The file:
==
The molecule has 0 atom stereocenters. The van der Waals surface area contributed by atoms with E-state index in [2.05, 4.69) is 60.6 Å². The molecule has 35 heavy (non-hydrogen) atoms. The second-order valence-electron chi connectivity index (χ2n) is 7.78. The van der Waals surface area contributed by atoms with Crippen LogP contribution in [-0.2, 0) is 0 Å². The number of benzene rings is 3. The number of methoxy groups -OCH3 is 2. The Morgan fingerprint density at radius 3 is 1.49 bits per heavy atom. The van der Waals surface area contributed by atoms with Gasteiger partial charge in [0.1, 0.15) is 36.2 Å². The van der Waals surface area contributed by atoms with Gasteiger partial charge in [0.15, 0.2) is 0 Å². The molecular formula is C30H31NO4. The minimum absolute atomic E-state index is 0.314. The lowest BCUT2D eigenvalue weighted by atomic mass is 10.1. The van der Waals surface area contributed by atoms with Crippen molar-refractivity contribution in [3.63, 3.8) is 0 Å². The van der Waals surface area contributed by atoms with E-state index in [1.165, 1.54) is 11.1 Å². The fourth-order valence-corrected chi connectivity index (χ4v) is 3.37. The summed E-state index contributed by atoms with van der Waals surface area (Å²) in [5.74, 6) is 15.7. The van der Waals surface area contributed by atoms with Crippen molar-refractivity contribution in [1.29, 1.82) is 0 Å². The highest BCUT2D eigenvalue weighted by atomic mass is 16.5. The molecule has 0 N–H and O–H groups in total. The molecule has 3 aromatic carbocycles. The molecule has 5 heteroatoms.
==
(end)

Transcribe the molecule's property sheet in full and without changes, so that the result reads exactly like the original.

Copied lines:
The molecule has 0 atom stereocenters. The van der Waals surface area contributed by atoms with E-state index in [2.05, 4.69) is 60.6 Å². The molecule has 35 heavy (non-hydrogen) atoms. The second-order valence-electron chi connectivity index (χ2n) is 7.78. The van der Waals surface area contributed by atoms with Crippen LogP contribution in [-0.2, 0) is 0 Å². The number of benzene rings is 3. The number of methoxy groups -OCH3 is 2. The Morgan fingerprint density at radius 3 is 1.49 bits per heavy atom. The van der Waals surface area contributed by atoms with Gasteiger partial charge in [0.1, 0.15) is 36.2 Å². The van der Waals surface area contributed by atoms with Gasteiger partial charge in [0.15, 0.2) is 0 Å². The molecular formula is C30H31NO4. The minimum absolute atomic E-state index is 0.314. The lowest BCUT2D eigenvalue weighted by atomic mass is 10.1. The van der Waals surface area contributed by atoms with Crippen molar-refractivity contribution in [3.63, 3.8) is 0 Å². The van der Waals surface area contributed by atoms with E-state index in [1.165, 1.54) is 11.1 Å². The fourth-order valence-corrected chi connectivity index (χ4v) is 3.37. The summed E-state index contributed by atoms with van der Waals surface area (Å²) in [5.74, 6) is 15.7. The van der Waals surface area contributed by atoms with Crippen molar-refractivity contribution in [1.29, 1.82) is 0 Å². The highest BCUT2D eigenvalue weighted by atomic mass is 16.5. The molecule has 0 N–H and O–H groups in total. The molecule has 3 aromatic carbocycles. The molecule has 5 heteroatoms.